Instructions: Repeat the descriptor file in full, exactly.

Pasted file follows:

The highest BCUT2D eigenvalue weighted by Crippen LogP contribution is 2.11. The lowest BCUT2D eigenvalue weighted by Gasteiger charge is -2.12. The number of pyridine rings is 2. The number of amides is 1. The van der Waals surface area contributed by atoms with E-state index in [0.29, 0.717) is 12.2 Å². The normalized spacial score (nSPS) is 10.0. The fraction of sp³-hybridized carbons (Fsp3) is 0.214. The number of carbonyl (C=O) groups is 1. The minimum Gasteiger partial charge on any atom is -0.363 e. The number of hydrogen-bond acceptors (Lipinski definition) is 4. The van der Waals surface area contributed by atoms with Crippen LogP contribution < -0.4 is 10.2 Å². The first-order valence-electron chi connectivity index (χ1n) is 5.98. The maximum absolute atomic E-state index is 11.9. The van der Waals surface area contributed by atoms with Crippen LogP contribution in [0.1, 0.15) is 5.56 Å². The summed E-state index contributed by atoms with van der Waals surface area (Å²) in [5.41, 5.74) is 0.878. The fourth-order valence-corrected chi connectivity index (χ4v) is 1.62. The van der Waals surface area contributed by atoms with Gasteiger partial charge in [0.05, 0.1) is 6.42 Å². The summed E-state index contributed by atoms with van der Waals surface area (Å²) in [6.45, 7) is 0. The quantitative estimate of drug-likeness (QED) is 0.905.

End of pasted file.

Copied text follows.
The highest BCUT2D eigenvalue weighted by Crippen LogP contribution is 2.11. The lowest BCUT2D eigenvalue weighted by Gasteiger charge is -2.12. The number of pyridine rings is 2. The number of amides is 1. The van der Waals surface area contributed by atoms with E-state index in [0.29, 0.717) is 12.2 Å². The normalized spacial score (nSPS) is 10.0. The fraction of sp³-hybridized carbons (Fsp3) is 0.214. The number of carbonyl (C=O) groups is 1. The minimum Gasteiger partial charge on any atom is -0.363 e. The number of hydrogen-bond acceptors (Lipinski definition) is 4. The van der Waals surface area contributed by atoms with Crippen LogP contribution < -0.4 is 10.2 Å². The first-order valence-electron chi connectivity index (χ1n) is 5.98. The maximum absolute atomic E-state index is 11.9. The van der Waals surface area contributed by atoms with Crippen LogP contribution in [0.1, 0.15) is 5.56 Å². The summed E-state index contributed by atoms with van der Waals surface area (Å²) in [5.41, 5.74) is 0.878. The fourth-order valence-corrected chi connectivity index (χ4v) is 1.62. The van der Waals surface area contributed by atoms with Gasteiger partial charge in [0.05, 0.1) is 6.42 Å². The summed E-state index contributed by atoms with van der Waals surface area (Å²) in [6.45, 7) is 0. The quantitative estimate of drug-likeness (QED) is 0.905.